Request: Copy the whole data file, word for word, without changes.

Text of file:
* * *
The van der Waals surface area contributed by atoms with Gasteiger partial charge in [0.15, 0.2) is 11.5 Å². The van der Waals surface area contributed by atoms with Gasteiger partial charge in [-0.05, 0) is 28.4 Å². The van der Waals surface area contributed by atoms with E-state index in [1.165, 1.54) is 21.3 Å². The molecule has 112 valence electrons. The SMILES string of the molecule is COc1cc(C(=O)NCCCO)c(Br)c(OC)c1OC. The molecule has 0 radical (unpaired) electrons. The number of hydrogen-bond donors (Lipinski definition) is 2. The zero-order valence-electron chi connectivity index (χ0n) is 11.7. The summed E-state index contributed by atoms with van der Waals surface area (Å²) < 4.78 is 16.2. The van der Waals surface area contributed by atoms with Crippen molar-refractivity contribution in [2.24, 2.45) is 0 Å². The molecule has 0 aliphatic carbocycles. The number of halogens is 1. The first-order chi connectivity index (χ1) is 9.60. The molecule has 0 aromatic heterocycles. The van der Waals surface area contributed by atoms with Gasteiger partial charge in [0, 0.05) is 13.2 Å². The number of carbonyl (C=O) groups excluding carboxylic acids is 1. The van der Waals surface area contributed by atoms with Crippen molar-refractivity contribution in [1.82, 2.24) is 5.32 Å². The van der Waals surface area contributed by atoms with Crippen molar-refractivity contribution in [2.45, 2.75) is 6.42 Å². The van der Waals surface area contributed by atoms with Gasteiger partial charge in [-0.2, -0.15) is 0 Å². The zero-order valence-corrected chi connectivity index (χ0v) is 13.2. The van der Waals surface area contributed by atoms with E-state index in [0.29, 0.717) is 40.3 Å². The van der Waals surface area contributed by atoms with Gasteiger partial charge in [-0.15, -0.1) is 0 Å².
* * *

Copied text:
The van der Waals surface area contributed by atoms with Gasteiger partial charge in [0.15, 0.2) is 11.5 Å². The van der Waals surface area contributed by atoms with Gasteiger partial charge in [-0.05, 0) is 28.4 Å². The van der Waals surface area contributed by atoms with E-state index in [1.165, 1.54) is 21.3 Å². The molecule has 112 valence electrons. The SMILES string of the molecule is COc1cc(C(=O)NCCCO)c(Br)c(OC)c1OC. The molecule has 0 radical (unpaired) electrons. The number of hydrogen-bond donors (Lipinski definition) is 2. The zero-order valence-electron chi connectivity index (χ0n) is 11.7. The summed E-state index contributed by atoms with van der Waals surface area (Å²) < 4.78 is 16.2. The van der Waals surface area contributed by atoms with Crippen molar-refractivity contribution in [2.24, 2.45) is 0 Å². The molecule has 0 aliphatic carbocycles. The number of halogens is 1. The first-order chi connectivity index (χ1) is 9.60. The molecule has 0 aromatic heterocycles. The van der Waals surface area contributed by atoms with Gasteiger partial charge in [0, 0.05) is 13.2 Å². The number of carbonyl (C=O) groups excluding carboxylic acids is 1. The van der Waals surface area contributed by atoms with Crippen molar-refractivity contribution in [1.82, 2.24) is 5.32 Å². The van der Waals surface area contributed by atoms with Crippen molar-refractivity contribution in [2.45, 2.75) is 6.42 Å². The van der Waals surface area contributed by atoms with Gasteiger partial charge in [-0.2, -0.15) is 0 Å². The zero-order valence-corrected chi connectivity index (χ0v) is 13.2. The van der Waals surface area contributed by atoms with E-state index in [0.29, 0.717) is 40.3 Å². The van der Waals surface area contributed by atoms with Gasteiger partial charge in [-0.15, -0.1) is 0 Å².